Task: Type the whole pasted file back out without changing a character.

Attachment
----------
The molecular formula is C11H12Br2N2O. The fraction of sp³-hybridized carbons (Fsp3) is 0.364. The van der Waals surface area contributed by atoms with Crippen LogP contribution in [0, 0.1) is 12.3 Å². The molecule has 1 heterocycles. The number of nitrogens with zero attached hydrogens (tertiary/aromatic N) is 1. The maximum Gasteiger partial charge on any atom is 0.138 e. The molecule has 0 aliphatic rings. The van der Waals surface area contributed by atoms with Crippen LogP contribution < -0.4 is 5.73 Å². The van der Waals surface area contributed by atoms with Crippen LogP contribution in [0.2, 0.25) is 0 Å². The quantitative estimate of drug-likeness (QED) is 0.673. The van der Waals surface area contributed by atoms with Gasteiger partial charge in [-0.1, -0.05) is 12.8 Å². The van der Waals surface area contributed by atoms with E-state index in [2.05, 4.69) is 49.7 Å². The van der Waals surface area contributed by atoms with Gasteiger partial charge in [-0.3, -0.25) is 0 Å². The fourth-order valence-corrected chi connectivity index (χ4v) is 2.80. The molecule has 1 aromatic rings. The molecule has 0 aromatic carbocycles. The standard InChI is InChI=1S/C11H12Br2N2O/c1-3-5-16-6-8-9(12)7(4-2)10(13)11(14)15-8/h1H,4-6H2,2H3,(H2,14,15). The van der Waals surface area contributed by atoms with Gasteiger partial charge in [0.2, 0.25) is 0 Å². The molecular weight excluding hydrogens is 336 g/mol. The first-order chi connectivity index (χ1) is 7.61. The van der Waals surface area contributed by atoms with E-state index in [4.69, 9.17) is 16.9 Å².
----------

The molecular formula is C11H12Br2N2O. The fraction of sp³-hybridized carbons (Fsp3) is 0.364. The van der Waals surface area contributed by atoms with Crippen LogP contribution in [0, 0.1) is 12.3 Å². The molecule has 1 heterocycles. The number of nitrogens with zero attached hydrogens (tertiary/aromatic N) is 1. The maximum Gasteiger partial charge on any atom is 0.138 e. The molecule has 0 aliphatic rings. The van der Waals surface area contributed by atoms with Crippen LogP contribution < -0.4 is 5.73 Å². The van der Waals surface area contributed by atoms with Crippen LogP contribution in [0.2, 0.25) is 0 Å². The quantitative estimate of drug-likeness (QED) is 0.673. The van der Waals surface area contributed by atoms with Gasteiger partial charge in [-0.1, -0.05) is 12.8 Å². The van der Waals surface area contributed by atoms with E-state index in [2.05, 4.69) is 49.7 Å². The van der Waals surface area contributed by atoms with Gasteiger partial charge in [-0.3, -0.25) is 0 Å². The fourth-order valence-corrected chi connectivity index (χ4v) is 2.80. The molecule has 1 aromatic rings. The molecule has 0 aromatic carbocycles. The standard InChI is InChI=1S/C11H12Br2N2O/c1-3-5-16-6-8-9(12)7(4-2)10(13)11(14)15-8/h1H,4-6H2,2H3,(H2,14,15). The van der Waals surface area contributed by atoms with Gasteiger partial charge in [0.2, 0.25) is 0 Å². The molecular weight excluding hydrogens is 336 g/mol. The first-order chi connectivity index (χ1) is 7.61. The van der Waals surface area contributed by atoms with E-state index in [4.69, 9.17) is 16.9 Å².